This movie was adapted from the work of George Kaufman and Edna Ferber by Frances Marion and Herman Mankiewicz, casting some of the best names in Hollywood. Brilliantly directed by George Cukor, the story is a character study of four individuals during depression era (1933), affected by love, greed, possible poverty, and infidelity. John Barrymore offers one of his finest performances as a down and out actor, Larry Renault, caught up with drinking, and in desperation commits suicide as he has no other way to go in a world that doesn't accept losers. Lionel Barrymore offers another great performance as Oliver Jordan, a shipping magnate and the CEO of a company, which is in financial ruins, and it is close to collapse unless a financier helps to save the company. Burdened with his heart problems, and his scatterbrained high-society wife, Millicent Jordan (Billie Burke) preoccupied with hosting a dinner party for rich and famous, and his only daughter in love with much older Larry Renault, is confronted with the realities of the Great Depression. Dan Packard (Wallace Beery) plays a devious and crooked financier who plots to gain from Oliver Jordan's company, and his unfaithful wife, Kitty Packard (Jean Harlow) who threatens him to do a good deed by spilling beans about his dirty scheme to Oliver Jordan, when Dan likes to file for divorce because of her infidelity. Marie Dressler as an aging star, Carlotta Vance is very entertaining; in spite of her own insecurities, she offers her wisdom to Paula Jordan (Madge Evans), when she gives her the news that her lover, Larry Renault committed suicide, and to Kitty Packard in the film's final scene.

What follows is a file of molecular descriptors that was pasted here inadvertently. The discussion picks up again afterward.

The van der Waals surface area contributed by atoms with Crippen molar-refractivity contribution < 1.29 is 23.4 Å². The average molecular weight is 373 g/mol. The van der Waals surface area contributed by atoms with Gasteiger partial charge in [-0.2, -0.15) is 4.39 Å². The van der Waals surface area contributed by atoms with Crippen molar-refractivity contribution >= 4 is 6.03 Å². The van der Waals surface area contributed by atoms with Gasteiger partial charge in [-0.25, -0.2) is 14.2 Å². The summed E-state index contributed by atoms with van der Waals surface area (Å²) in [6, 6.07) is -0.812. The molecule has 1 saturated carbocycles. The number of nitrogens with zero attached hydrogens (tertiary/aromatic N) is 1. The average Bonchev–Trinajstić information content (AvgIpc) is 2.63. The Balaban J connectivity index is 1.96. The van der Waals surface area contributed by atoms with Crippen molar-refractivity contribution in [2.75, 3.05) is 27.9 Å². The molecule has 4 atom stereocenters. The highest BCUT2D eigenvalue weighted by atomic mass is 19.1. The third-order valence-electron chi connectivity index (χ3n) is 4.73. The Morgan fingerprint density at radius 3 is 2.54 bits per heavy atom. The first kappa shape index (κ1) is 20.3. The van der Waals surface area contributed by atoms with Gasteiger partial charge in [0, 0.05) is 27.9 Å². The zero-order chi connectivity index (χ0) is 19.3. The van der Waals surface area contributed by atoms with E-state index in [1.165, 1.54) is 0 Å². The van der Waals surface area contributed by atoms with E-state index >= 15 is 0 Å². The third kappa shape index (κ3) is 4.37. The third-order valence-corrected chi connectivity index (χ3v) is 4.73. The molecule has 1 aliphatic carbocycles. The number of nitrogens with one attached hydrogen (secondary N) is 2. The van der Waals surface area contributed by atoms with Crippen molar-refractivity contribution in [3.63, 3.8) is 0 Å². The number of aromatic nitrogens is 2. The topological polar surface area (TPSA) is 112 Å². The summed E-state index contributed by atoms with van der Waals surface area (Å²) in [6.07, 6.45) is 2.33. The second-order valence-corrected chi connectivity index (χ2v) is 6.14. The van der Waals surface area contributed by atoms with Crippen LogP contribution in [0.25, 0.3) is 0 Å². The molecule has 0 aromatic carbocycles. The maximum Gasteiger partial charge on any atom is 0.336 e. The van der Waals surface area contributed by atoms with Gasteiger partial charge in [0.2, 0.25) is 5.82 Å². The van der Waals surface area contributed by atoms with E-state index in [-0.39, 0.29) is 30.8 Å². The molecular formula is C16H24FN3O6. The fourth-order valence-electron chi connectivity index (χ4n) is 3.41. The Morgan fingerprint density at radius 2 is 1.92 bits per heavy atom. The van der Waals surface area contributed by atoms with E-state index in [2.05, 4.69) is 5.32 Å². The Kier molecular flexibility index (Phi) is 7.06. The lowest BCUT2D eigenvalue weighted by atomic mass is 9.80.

If you are a fan of Jean Harlow, don't expect much from this movie. With regards to the fans of John Barrymore, it is ironic that his final years in real life was somewhat similar to the character of Larry Renault as his addiction to alcohol and possibly Alzheimer's disease had significant impact on his movie career.